It’s been a busy – and very exciting – time of the year for Lia Bergin. The Pioneer High School junior has been practicing for Nationals as a member of the school’s successful Ethics Bowl team and also is preparing for the SAT review, among many other things.
But being busy and being committed to what’s important to her is how Bergin is wired. And that wiring can be traced back to family – so let’s start there.
Bergin’s success in whatever she does is not surprising when you consider her family background. Her mother, Ingrid Bergin, is a research scientist who works for the University of Michigan. Her dad, Ted Bergin, is an astronomer who also works at U-M. Her younger sister, Elena, 10, is a fifth grader at Burns Park Elementary.
Having parents who work at the university obviously creates an academic atmosphere inside the home. Lia’s GPA is 3.93 and school has always been very important to her.
“My biggest role models are definitely my parents,” she says. “Although this is probably a common answer for most kids, I don’t think that I would be doing the things that I am doing today if they weren’t there to support me. Both my parents are the smartest people I know and they’ve helped me through so much. Whatever happens in my future, if it makes my parents proud, then I know that it will have been worth it.”
Lia has been checking off the “proud boxes” ever since she walked into Pioneer High School. And she’s been true to her wiring – keeping busy and involved.
“I did choir for five years but had to drop it this year due to other commitments,” she says. “Music is a huge comfort in my life and I joined theatre because of this as well.”
Theatre and Ethics Bowl are near the top of the list of those “other commitments.”
Theatre is something Bergin is very passionate about and when she’s passionate about something, she’s all in.
She was in the cast of PTG’s 2017 spring show “Wizard of Oz” during her freshman year but has mostly worked behind the curtain with the popular and acclaimed Pioneer Theatre Guild. She was on the crew for “In the Heights” and “Willy Wonka.”
“My favorite show growing up was ‘Glee,’ so it was great to find an environment that takes musical theatre as seriously as PTG does,” she says. “PTG is so inclusive and broad and we produce work that many people tell me is at or close to the level of professional theatre. Music is something I see as a necessity for me to survive, and right now theatre is my main outlet to express this.”
Another one of those “commitments” is the Pioneer Ethics Bowl team, which recently won the 2019 Michigan High School Ethics Bowl state championship and is now preparing for Nationals at North Carolina State on April 5.
“Winning the state title was amazing, and I am so grateful to my teammates and our coaches for the opportunity,” she said. “To prepare for the Ethics Bowl National competition we are sticking to our normal schedule of three to four meetings a week. We’re looking at what we did or didn’t do well in our previous competition, and improving on these to get ready for North Carolina.
“We’re also meeting religiously with our ethics coaches (two philosophy graduate students from U-M) to try and expand our knowledge of ethical and philosophical theories for the competition.”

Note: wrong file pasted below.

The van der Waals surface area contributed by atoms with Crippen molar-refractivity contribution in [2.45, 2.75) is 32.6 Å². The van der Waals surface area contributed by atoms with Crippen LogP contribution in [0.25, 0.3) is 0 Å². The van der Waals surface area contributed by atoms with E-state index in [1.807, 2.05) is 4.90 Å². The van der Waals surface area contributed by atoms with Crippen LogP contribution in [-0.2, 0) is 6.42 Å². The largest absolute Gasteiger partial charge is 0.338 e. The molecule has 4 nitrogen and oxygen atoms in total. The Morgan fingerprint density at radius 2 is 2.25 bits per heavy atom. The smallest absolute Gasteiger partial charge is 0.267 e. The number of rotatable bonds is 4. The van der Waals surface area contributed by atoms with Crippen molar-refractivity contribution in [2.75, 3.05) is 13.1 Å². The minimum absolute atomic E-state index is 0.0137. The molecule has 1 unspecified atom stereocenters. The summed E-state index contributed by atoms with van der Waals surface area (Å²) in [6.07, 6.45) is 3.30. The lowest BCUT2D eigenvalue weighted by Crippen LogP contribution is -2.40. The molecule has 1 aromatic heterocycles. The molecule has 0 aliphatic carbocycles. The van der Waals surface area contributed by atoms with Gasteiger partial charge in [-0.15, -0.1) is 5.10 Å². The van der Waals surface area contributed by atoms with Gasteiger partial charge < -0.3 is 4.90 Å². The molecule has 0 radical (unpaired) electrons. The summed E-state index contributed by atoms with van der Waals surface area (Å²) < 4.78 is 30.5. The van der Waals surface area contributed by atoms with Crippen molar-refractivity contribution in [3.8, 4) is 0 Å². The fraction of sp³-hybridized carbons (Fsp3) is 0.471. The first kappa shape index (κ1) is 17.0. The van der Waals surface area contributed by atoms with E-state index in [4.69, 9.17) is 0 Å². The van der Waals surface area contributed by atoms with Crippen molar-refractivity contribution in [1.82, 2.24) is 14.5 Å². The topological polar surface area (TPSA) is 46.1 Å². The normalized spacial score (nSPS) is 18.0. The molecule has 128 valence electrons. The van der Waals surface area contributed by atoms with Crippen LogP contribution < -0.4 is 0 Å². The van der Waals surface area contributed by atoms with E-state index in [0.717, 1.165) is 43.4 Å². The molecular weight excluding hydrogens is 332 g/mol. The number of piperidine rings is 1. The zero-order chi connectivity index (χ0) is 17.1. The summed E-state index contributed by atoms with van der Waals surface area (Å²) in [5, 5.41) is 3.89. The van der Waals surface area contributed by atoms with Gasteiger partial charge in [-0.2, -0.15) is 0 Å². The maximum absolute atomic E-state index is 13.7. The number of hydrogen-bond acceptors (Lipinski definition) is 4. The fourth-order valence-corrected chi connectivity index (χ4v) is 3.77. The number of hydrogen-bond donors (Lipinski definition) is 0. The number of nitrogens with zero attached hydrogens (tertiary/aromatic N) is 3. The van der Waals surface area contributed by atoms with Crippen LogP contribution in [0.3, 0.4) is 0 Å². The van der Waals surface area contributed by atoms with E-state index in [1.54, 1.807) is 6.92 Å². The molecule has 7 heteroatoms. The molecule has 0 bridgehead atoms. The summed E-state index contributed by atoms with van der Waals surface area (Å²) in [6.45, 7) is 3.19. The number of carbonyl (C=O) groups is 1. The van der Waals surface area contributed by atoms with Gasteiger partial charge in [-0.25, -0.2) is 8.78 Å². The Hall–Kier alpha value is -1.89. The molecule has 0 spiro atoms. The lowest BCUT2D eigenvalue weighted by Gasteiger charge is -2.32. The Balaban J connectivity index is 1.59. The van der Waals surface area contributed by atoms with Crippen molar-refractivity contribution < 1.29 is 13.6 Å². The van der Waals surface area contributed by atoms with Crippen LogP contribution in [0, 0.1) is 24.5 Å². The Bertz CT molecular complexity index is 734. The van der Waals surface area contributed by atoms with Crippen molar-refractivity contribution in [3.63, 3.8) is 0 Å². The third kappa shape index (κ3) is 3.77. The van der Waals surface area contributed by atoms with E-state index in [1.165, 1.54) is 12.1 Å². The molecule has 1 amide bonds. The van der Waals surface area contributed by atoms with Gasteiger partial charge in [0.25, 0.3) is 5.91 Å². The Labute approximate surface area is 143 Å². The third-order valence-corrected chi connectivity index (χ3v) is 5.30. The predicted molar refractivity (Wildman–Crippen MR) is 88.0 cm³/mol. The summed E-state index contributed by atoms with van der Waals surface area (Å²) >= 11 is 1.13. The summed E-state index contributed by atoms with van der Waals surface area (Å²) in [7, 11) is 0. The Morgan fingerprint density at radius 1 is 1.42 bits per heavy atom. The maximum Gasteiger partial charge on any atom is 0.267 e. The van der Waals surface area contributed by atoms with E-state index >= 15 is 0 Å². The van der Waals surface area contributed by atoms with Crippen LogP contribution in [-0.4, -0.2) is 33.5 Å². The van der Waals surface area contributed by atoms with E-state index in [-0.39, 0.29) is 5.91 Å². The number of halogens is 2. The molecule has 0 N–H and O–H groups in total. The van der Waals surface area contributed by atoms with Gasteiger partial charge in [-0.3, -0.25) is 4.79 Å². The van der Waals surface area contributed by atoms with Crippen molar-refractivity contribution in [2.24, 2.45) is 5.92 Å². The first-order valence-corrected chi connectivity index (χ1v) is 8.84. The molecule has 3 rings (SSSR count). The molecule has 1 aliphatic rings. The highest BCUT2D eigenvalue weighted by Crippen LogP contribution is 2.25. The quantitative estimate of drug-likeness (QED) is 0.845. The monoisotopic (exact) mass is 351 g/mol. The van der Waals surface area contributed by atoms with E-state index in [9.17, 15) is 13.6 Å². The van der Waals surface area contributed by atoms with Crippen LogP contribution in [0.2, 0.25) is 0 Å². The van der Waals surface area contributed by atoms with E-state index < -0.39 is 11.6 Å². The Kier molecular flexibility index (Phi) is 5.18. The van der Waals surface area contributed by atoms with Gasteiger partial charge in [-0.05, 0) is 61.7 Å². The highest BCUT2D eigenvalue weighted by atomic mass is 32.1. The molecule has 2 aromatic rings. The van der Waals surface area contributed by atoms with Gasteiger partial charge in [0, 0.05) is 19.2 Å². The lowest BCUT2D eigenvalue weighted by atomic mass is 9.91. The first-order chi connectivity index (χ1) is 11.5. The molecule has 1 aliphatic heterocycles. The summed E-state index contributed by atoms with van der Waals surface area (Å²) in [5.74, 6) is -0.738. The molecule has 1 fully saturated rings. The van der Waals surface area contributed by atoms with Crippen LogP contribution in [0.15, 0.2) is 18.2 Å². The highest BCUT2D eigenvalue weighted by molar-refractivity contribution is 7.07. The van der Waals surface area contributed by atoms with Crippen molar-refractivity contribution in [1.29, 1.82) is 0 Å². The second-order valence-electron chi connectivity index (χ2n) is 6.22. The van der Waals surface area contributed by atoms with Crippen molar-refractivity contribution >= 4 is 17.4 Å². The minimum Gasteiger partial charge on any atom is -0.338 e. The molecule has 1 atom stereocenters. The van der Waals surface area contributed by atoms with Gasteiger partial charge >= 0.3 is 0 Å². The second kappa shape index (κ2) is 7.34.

Another passion Bergin has discovered since walking into high school is the school newspaper, The Optimist. She calls joining the paper the “best decision in my high school career.”
“I took journalism on a whim my freshman year,” she says. “It was my first hour so it was the first class I ever took at Pioneer. I didn’t know that class would have such an impact on me, but it made journalism into one of my biggest passions.”
Bergin says she views journalism as “one of the most meaningful fields anyone could enter.”
“It gives representation to the voiceless, it expands or broadens someone’s perspective on events happening outside their communities, it spreads the truth and gives relevant information to the public,” she says. “Journalism is something that I love more than anything else, and I do hope to someday join that field, or at least do something that I find to be as impactful.”
Bergin was an opinion editor last year and then became a co-Editor-in-Chief for her junior year. Her duties as Editor-in-Chief consist of writing and editing articles, deciding which stories go to print or online, and layout.
“I also attended the MIPA (Michigan Interscholastic Press Association) Journalism camp two years in a row, and won a ‘Sparty’ Best in Class award my first year and an award for my opinion writing in my second,” she said.
Her goals for next year include keeping her GPA up above her high standards, applying to colleges early and buying a car.
“I’m going to try and enjoy the final moments I have with my friends and family before the next chapter of my life begins,” she says. “Every time I think about going to college, it’s like a constant battle in my mind switching from eager anticipation to anxiety and worries. Overall, I’m excited about moving on to bigger and better things.”
Her dream schools are both close to home – which makes sense with her family wiring. U-M and the James Madison Residential College at Michigan State University are among the short list.
“I’m interested in pursuing something related to journalism or possibly human rights law,” she says. “The skills that I’ve learned in ethics bowl of creating a discussion, looking at both sides, and presenting your point of view will help me in either of these fields. Ultimately, I just want to do something that I know helps others and improves society.”